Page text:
Curriculum in Toxicology



Louise M. Ball, Metabolism and Genotoxicity of Environmental Xenobiotics

Thomas W. Bouldin, Neuropathology, Ocular Pathology and Neurotoxicology

Kim R. Brouwer, Pharmacokinetics, Hepatic Transport, Hepatobiliary Disposition, Biliary Excretion, Hepatotoxicity

Frank C. Church, Thrombosis and Hemostasis, Breast and Prostate Carcinogenesis, Macromolecular Structure-Function

William B. Coleman, Hepatocarcinogenesis, Tumor Suppressor Genes, Biology of Liver Stem Cells, Cancer Epigenetics

Channing J. Der, Ras Protein Superfamily, Signal Transduction and Oncogenesis

Mohanish P. Deshmukh, Molecular Mechanisms of Apoptosis in Neurons and Other Postmitotic Cells

Avram Gold, Structure-Reactivity Relationships in Metabolism and Mutagenicity of Polycyclic Aromatic Hydrocarbons

Milan J. Hazucha, Health Effects of Air Pollutants, Human Studies, Mechanisms of Response

David J. Holbrook Jr., Biochemical Toxicology, Xenobiotic Metabolism

Ilona Jaspers, Cellular Mechanisms of Air Pollutant Toxicity

David G. Kaufman, DNA Replication, Chemical Carcinogenesis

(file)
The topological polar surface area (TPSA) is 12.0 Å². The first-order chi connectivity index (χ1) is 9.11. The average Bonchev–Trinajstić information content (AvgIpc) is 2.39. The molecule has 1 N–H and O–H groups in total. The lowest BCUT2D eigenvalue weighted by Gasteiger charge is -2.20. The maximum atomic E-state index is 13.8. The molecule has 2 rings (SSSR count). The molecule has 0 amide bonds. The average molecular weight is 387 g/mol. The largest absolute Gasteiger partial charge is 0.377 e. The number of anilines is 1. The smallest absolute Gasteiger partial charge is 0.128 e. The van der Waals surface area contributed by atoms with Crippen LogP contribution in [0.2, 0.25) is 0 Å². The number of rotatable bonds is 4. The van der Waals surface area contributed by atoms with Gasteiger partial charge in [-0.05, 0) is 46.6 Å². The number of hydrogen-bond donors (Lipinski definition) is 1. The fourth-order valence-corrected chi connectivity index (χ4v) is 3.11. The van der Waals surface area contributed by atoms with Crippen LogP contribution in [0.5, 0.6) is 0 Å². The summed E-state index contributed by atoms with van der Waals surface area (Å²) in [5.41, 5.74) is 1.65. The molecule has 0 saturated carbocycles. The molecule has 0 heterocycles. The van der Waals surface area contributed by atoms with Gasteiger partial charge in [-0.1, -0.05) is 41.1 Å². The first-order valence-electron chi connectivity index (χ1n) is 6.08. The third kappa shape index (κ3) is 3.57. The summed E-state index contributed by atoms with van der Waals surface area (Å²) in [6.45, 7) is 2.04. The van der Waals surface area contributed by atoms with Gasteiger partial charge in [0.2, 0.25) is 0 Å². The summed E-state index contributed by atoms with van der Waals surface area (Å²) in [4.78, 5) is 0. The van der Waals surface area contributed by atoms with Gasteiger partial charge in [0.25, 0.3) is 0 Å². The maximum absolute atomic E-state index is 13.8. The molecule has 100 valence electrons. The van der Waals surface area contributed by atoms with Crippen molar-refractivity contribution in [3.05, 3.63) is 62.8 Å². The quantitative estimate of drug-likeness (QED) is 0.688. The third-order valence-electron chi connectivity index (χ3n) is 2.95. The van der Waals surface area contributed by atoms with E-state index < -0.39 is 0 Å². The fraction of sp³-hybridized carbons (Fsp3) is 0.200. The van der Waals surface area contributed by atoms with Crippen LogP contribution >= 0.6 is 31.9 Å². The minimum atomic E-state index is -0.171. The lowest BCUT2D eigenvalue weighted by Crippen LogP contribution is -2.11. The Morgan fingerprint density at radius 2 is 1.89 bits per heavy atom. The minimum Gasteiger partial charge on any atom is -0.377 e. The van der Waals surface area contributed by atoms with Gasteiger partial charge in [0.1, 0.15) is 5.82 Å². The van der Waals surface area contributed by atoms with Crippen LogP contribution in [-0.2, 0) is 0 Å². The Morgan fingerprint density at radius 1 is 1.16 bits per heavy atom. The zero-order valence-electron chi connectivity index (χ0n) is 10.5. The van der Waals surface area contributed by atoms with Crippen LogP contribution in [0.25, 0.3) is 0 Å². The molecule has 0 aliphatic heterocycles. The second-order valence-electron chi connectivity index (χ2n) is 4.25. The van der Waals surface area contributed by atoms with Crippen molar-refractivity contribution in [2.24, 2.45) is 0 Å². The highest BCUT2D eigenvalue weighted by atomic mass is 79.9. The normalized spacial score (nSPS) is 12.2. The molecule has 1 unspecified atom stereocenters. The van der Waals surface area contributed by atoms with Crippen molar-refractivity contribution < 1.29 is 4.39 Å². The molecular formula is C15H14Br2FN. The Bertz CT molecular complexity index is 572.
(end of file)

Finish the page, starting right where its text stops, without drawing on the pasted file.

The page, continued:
William K. Kaufmann, DNA Metabolism in Radiation and Chemical Carcinogenesis

Nobuyo N. Maeda, Animal Models of Hyperlipidemia, Atherosclerosis and Cardiomyopathy

Terry Magnuson, Mammalian Genetics, Genomics and Development

A. Leslie Morrow, Neurotoxicology and Excitotoxicity of Alcohol

Leena A. Nylander-French, Development of Methods to Monitor and Assess Dermal Exposure to Chemical Carcinogens and Contact Sensitizers

David B. Peden, Translational and Clinical Research in Environmental Lung Disease

Charles M. Perou, Characterization and Classification of Human Breast Tumors into Subtypes of Biological and Clinical Importance

Daniel Pomp, Genetic Architecture of Complex Traits, Gene-Environment Interactions, Polygenic Mouse Models, Obesity

Dale A. Ramsden, V(D)J Recombination and DNA Double Strand Break Repair

Aziz Sancar, DNA Repair and Cancer, Structure and Function of DNA Repair Enzymes, Connection between the Circadian Clock and DNA Excision Repair

Norman E. Sharpless, Tumor Suppressor Genes, Genetics of Cancer and Aging

Miroslav Styblo, Metabolism and Biological Effects of Essential and Toxic Metals and Metalloids